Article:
In 2007, the San Francisco-based interdisciplinary design group ReBar mapped and evaluated the city’s POPS and asked, “should a public space under the unblinking eye of private ownership be called ‘public’ at all?” Their query took the form of maps, web-based field reports, and a series of “paraformances”: performance actions inspired by the crowdsourced reports. Today, the question is just as potent at Airbnb’s headquarters where all access is governed by the pleasure of a private company. As with the Google buses, tech investment into parallel systems, like bonus parks or community spaces, mirror civic amenities without actually supporting the public life of the city. Can design, then, productively provoke a deeper engagement?
As a former strategic designer for the Helsinki Design Lab and co-founder of the architecture and design practice Dash Marshall, Bryan Boyer sees opportunities for designers at the very intersection currently provoking conflict, the point between what he calls the “secluded innovation” of internally-minded tech culture and the urban realm.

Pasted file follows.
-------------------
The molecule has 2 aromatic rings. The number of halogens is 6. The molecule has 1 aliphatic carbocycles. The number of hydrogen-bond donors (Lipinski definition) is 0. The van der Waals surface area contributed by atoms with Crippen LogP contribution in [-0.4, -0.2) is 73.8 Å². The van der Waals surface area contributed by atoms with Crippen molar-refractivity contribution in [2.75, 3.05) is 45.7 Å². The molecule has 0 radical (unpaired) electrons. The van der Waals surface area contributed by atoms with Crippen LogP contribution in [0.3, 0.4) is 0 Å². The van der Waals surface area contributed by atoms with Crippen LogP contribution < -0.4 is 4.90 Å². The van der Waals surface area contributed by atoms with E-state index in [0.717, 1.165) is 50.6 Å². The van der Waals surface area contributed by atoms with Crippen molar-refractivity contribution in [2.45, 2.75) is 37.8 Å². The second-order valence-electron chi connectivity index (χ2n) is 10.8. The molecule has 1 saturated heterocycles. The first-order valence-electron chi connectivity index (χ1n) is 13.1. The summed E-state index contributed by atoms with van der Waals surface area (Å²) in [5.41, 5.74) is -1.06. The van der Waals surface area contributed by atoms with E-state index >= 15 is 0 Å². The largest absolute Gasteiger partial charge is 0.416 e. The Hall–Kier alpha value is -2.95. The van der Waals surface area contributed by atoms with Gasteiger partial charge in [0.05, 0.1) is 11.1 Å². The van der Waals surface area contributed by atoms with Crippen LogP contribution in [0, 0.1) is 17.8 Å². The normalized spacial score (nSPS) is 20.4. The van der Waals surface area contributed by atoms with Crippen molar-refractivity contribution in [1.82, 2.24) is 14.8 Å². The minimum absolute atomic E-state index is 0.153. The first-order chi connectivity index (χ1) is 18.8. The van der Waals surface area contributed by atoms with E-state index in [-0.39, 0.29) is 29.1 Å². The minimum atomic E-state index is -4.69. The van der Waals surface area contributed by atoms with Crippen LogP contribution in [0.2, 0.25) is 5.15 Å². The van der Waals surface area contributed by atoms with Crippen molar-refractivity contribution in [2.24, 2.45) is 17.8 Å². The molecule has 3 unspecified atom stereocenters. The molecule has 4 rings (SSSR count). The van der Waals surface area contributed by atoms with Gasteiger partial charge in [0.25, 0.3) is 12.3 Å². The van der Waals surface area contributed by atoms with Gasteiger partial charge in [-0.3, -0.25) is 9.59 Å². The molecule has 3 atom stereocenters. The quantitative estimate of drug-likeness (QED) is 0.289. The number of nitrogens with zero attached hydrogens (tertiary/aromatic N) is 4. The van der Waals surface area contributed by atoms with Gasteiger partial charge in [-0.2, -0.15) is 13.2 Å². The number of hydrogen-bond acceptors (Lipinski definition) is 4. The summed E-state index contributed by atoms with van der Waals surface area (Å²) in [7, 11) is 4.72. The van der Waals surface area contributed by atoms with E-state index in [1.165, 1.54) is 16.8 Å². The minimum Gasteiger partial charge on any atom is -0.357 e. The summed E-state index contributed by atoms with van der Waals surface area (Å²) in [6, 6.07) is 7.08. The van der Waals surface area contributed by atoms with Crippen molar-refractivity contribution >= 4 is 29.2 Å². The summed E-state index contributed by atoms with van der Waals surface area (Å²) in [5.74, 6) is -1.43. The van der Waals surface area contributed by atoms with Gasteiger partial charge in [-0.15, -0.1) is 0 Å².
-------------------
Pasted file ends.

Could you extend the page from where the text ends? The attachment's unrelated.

“We’re seeing the growing pains of an entire industry that shot to global prominence at light speed and is still struggling to make sense of its new existence outside the garage,” he says.
Boyer is on the board of Makeshift Society, a co-working space for creative entrepreneurs in San Francisco (and soon in Brooklyn). He stresses that technological innovation cannot happen in isolation. “Architects have a real contribution to add here, which is to spend the long hours with potential clients and collaborators in the tech community to help them see the shadows on the wall of their garage. That entails more than just helping people make better choices about their physical environment,” he explains.
Boyer cites technology’s lessons: iterative design, full-scale prototyping, and the integration of data into decision-making as ways to influence and strengthen architectural processes. Ultimately, on a battlefield strewn with buses, garages, and quasi-public spaces there is no single side for designers to take. And no easy way to bow out of the fight, either.